Direct Parameter Access
In the previous tutorial, I demonstrated how to use %x format specifiers to print values of the top of the stack and ultimately write to an arbitrary location in memory. In this case, it is not possible to input an arbitrarily long string as the code now limits the string to size buffer. However, the code still makes the mistake of passing the string directly into printf via a pointer rather than using printf(“%s”, string_ptr).
Direct parameter access works by using the $ sign specifier of the format string. For example, %n$d would access the nth parameter and display it as a decimal number. To use our’s as an example you could do something like:
./format1 `python -c ‘print “\x38\x96\x04\x08BBBBB%125\$n”‘`
as a potential solution for format1. Indeed I gave it a shot and came up with this:
You may have noticed I used python instead of perl. For whatever reason I noticed that perl does not quite print the %n format string specifier correctly, but python does. I’m not sure why this is and I haven’t investigated, but it didn’t work when I tried the perl syntax. This does the exact same thing as our format 1 solution except it does it more eloquently. Instead of having a bunch of %xs it just offsets by 125 in this case.
At this point we simply apply the technique to format2. Because format2 is reading our input in from stdin we can use a pipe to deliver the input. Now it just so happens I’m using Hacking the Art of Exploitation as a guide to figure these out and I expect whoever wrote protostar was as well because this is almost verbatim out of the book. My first guess was the following:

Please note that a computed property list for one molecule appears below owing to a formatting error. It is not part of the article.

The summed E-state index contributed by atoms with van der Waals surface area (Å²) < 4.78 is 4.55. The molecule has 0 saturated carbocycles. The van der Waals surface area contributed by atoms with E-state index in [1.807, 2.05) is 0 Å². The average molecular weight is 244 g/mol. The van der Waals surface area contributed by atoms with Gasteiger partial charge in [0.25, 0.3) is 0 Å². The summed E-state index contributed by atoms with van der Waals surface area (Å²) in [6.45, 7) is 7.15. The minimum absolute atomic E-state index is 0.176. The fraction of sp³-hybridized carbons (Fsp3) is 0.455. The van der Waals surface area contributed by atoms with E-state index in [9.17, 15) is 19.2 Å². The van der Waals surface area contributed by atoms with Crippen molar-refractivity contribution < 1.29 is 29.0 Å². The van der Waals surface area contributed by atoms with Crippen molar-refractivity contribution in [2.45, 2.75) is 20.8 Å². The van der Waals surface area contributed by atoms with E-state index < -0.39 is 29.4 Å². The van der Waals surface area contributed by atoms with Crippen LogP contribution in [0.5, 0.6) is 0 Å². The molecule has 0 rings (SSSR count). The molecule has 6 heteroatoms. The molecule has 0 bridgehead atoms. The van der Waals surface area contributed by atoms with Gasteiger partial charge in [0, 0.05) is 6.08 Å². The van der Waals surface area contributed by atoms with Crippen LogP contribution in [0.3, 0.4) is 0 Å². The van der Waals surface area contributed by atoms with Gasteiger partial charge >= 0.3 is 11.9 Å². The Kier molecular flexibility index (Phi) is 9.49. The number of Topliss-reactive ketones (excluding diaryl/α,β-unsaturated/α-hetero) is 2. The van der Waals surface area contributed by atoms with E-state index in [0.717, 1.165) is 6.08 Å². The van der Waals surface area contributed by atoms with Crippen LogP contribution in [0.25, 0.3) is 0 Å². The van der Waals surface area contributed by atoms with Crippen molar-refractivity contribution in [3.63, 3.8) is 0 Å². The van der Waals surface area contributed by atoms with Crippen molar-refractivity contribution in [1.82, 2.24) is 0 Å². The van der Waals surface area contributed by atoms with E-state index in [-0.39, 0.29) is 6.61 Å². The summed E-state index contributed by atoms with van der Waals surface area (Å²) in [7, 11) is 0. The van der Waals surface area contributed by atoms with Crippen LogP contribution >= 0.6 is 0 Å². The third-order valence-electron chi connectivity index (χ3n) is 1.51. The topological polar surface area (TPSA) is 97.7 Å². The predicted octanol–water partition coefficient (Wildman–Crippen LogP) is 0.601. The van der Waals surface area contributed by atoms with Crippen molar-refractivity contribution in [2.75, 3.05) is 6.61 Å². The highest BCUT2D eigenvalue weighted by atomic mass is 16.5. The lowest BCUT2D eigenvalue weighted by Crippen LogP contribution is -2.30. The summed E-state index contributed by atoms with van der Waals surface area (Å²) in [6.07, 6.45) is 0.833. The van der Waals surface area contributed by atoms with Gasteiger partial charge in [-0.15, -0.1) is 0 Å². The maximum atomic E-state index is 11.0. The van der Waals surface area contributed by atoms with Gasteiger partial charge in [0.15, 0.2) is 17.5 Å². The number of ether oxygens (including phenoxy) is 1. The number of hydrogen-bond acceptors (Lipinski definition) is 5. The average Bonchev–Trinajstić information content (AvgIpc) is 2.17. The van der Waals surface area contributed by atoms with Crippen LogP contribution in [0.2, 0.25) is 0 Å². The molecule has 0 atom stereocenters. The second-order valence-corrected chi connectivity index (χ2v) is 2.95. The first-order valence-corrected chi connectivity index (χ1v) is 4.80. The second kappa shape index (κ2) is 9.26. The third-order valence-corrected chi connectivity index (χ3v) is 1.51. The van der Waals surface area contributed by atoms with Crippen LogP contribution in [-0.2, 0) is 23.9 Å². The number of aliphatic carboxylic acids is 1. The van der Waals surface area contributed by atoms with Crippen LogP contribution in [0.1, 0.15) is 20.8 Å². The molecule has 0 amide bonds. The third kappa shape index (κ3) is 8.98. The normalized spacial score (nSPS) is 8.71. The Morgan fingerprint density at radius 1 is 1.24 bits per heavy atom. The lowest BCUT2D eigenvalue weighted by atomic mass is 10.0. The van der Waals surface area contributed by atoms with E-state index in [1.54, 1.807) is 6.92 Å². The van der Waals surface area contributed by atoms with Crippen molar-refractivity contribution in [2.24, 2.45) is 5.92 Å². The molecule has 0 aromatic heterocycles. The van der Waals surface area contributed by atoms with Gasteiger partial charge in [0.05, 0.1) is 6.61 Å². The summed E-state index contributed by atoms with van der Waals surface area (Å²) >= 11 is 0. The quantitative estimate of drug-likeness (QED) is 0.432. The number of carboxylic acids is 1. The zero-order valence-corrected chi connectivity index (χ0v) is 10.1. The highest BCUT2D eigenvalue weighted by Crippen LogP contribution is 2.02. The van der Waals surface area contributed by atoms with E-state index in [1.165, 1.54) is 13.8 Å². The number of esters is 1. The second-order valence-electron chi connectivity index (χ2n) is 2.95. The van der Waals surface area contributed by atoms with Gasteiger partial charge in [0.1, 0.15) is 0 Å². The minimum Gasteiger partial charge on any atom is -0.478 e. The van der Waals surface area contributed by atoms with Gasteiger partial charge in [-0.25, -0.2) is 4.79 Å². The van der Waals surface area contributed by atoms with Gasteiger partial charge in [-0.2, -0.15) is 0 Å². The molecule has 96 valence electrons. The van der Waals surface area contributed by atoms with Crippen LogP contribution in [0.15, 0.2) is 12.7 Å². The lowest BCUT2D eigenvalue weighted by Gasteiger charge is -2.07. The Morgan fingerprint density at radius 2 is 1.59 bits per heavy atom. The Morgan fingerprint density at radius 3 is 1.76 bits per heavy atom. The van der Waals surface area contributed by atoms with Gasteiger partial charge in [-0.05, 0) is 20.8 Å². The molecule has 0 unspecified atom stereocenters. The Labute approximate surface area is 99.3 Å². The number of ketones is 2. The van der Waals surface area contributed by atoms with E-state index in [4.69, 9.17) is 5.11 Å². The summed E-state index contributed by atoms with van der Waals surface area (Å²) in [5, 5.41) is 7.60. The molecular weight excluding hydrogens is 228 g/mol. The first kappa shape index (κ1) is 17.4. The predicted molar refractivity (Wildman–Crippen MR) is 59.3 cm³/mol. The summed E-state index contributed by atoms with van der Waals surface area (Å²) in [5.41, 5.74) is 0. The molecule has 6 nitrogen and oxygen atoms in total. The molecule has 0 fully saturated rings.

Now you can see we are accurately retrieving the correct value from the stack using our direct parameter access technique. Now all we have to do is change it to work with the correct address. I used objdump -t format2 | grep target to snag the address of the target variable. The address is 0x080496e4. So next I tried:
Now you can see that target was indeed changed… but not to the correct value. Indeed, we need a value of 64. Recall that the %n operator prints the number of bytes that have occurred up to this point. We can leverage this to change the value by padding our input. We can do this by using a %60d before our format string specifier, which just prints 60 characters of garbage.
And there you have it. Hope this helps.